Book by Judy Fridono with Kay Pfaltz, Reviewed by Terri Schlichenmeyer
You were overjoyed when your dog learned to “SIT!”
“Down” came eventually, then “roll over” and “stay.” He can “shake” both paws, fetch, find, and you’re working on other wicked-cool tricks that he’s eager to learn.
Your dog is a quick learner but can he raise money? Judy Fridono’s dog can, and in the new book “Ricochet: Riding a Wave of Hope with the Dog Who Inspires Millions” (with Kay Pfaltz), you’ll read more about this YouTube sensation.
Following a tumultuous childhood, a divorce, and battling severe illness, Judy Fridono knew that she wanted to do something good for someone else. Since she’d always loved dogs, she decided to raise a puppy for a service-dog organization – but when the pup, Rina, was ready to be relinquished for training, Fridono was horrified.
She knew she shouldn’t have fallen in love with the dog, but she did – and sensitive Rina seemed to “shut down” from organizational training. In short order, she was turned away as a service dog and Fridono reclaimed her beloved golden-lab mix.
That experience led Fridono back to school, so that she could learn to teach service dogs in a gentler manner. To do it, she needed to begin training puppies almost from birth and, while the first litter was whelping, she “asked” the laboring mother dog for a female puppy with a white chest marking.
The nextborn was a female puppy with a white chest marking. Fridono kept the baby and named her Ricochet.
For a little over a year, Ricochet was a willing pupil. She did everything Fridono asked of her and even anticipated some of the actions that were expected. Fridono knew she had a special pooch, that Ricochet would be an excellent service dog one day.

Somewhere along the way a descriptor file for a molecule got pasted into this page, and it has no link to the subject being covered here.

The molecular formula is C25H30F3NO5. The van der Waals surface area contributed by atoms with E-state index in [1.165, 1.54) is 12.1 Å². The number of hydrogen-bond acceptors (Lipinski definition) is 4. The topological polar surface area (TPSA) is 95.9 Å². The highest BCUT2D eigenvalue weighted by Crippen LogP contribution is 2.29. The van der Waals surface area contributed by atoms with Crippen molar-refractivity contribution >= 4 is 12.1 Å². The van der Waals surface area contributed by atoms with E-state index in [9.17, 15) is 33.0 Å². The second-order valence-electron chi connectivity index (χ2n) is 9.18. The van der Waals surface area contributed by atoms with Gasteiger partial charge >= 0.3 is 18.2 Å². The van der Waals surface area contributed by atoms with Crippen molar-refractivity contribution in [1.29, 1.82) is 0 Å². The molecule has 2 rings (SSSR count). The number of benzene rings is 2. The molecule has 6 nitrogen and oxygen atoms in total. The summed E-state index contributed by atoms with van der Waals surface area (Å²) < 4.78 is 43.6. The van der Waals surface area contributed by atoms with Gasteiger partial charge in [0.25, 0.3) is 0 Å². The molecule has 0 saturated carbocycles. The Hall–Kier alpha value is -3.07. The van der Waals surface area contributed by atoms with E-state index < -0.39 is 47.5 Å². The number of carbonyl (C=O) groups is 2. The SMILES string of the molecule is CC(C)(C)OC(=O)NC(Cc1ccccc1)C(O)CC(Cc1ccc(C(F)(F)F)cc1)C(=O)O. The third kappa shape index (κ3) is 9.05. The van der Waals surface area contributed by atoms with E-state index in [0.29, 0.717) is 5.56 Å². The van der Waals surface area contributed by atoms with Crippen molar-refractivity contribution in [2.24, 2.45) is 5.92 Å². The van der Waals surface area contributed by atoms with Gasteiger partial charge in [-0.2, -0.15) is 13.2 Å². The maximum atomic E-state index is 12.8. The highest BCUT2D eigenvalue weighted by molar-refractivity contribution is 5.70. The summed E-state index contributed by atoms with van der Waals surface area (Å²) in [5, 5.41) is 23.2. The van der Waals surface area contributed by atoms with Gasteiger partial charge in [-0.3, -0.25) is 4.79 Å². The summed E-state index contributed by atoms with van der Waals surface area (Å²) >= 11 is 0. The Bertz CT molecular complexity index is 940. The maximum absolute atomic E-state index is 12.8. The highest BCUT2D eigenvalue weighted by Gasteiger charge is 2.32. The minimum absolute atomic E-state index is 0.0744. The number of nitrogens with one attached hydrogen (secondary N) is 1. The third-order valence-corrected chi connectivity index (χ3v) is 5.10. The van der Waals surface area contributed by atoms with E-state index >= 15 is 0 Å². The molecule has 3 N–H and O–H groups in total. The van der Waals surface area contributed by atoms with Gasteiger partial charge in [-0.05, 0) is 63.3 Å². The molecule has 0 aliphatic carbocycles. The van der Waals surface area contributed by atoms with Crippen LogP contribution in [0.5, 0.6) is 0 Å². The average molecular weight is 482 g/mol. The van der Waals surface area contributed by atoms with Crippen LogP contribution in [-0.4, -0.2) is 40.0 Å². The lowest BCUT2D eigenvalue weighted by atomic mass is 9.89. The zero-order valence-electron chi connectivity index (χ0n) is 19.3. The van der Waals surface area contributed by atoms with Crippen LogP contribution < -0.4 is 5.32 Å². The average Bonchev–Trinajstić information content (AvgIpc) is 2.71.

But when Ricochet grew apathetic, Fridono became frustrated. Where did her obedient, smart girl go? What was the key to unlocking Ricochet’s enthusiasm again?
Fridono found the answer buried in sand and surf.
Today, six-year-old Ricochet has raised thousands of dollars for various efforts. She has a slew of certifications behind her name and is “the only SURFice dog in the world,” working with the disabled, PTSD-sufferers, and veterans. That, alone, would’ve made a great tale – if it had stopped right there.
Instead, authors Judy Fridono and Kay Pfaltz included a lot of extraneous storytelling that can plod, pages of new-ageyness, and a good dose of canine grandiosity. Admittedly, I’m very guilty of anthropomorphism myself – but not like what’s here.
And yet… dog lovers who love nothing more than to compare pooches will revel in this book. Its great be-true-to-yourself message is good for all ages, doggy-parents will totally understand its sentimentality, it’ll warm kindred hearts, and even the most jaded reader couldn’t deny that this is a special pup with healing abilities.
Overall, I think this is a total dog-lover’s book but it has flaws that may send some people away. Still, if you want to be completely, 100-percent charmed by a real-life shaggy-dog story, then here’s a book for you.
Fetch “Ricochet,” then SIT.